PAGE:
LinkedIn groups plant seeds for startup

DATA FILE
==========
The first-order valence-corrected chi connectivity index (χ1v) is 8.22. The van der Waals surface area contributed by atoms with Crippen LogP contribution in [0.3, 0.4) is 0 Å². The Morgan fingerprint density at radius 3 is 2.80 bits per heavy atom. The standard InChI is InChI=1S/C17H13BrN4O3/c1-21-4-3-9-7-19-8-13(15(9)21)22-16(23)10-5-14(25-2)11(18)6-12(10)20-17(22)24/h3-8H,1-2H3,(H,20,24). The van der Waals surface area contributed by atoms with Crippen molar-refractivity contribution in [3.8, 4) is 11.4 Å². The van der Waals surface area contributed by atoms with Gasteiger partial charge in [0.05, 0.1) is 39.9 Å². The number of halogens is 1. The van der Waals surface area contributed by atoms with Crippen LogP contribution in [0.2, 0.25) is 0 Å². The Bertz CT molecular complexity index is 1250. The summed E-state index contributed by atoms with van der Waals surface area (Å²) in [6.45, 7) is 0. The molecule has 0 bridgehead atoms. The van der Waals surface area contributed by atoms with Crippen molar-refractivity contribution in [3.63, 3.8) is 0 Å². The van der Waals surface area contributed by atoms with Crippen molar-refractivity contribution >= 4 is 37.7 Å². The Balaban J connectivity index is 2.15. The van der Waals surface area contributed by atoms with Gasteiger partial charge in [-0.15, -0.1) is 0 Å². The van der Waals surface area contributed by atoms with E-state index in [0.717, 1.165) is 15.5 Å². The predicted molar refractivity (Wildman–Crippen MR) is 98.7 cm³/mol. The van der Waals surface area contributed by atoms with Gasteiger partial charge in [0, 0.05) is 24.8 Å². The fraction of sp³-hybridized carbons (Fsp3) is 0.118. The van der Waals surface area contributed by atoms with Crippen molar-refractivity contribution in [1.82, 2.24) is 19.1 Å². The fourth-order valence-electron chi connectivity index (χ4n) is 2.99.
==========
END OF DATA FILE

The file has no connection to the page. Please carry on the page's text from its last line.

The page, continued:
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Catherine Baker, founder of the recently introduced b2b site Fashionista Café, doesn't have a media background. But after watching membership mount in the 10 LinkedIn groups she created, Baker decided to develop a site to serve professionals in six creative fields—beauty, fashion, graphics, interior design, luxury and photography—with content on trends, products and designers. The site also provides a forum for networking. The Fashionista Café group Baker launched on LinkedIn in July 2008 now has almost 10,000 members. Personally, she has amassed more than 20,000 contacts via the network. Baker, who is funding the venture herself, earned a B.S. in fashion merchandising management from New York's Fashion Institute of Technology and has built a career in fabric R&D, fashion editorial, merchandising, and retail and wholesale sales. Digital Directions: Why did you start Fashionista Café and why did you choose to serve six different interests? Catherine Baker: In 2008, I created a number of groups on LinkedIn and found a high demand among professionals to be part of a community, to exchange ideas, to talk about industry matters and to do business together. Without LinkedIn, I wouldn't be here right now; but, as a creative person, I felt that there was an opportunity for a more visually oriented site and a space where creative professionals could share ideas and gain inspiration from one another. What you see now is only phase one. It will become more education- and product-oriented in the future. Fashion is at the center of Fashionista Café, but it takes a team of professionals to make the fashion designer successful. For example, when a fashion designer organizes a fashion show, he or she needs makeup artists, graphic designers and photographers. DD: How are you monetizing Fashionista Café? Baker: An advertiser can place banner ads through our automated ad management system, where they can obtain real-time campaign performance information. Also, we sell “featured” positions for designers, artists, products and videos. We have job postings and a section where coaches or mentors can advertise. This month, the job postings will be redesigned and divided into three areas: permanent jobs, freelance and internships. DD: Who built the site? Baker: The site was coded and developed by a company called Galaxy Web Links using an open-source, PHP-based framework called CodeIgniter. We use the OpenX platform to run advertising campaigns. Galaxy Web Links has been working on since December 2010. A prior developer did not work out, delaying the launch by about six months. DD: How are you marketing the site? Baker: We did email campaigns in August and December. Starting with the launch Dec. 1, we are running prize giveaways for 10 weeks. I have a PR/social media manager who is using Twitter, Facebook and LinkedIn, and contacting industry bloggers. A big part of our strategy in 2012 is to meet people face-to-face at industry trade shows, where we hope to get more members and recruit people to write articles and post photos and videos. (While the contributors will not be paid), we will prominently feature the most active contributors. DD: How is Fashionista Café different from competitor sites? Baker: When I researched the market, I did not find a model with all the same components as Fashionista Café. I read and respect (Women's Wear Daily), but the website and publication are paid. Another difference is that we will not be celebrity-oriented. There are a number of networking sites for this population; but, like LinkedIn, they don't have a strong visual component. Some are not very interactive. Others do not have our international perspective. I am very focused on metrics, so the interests and activities of the members will have a big impact on how the site develops.
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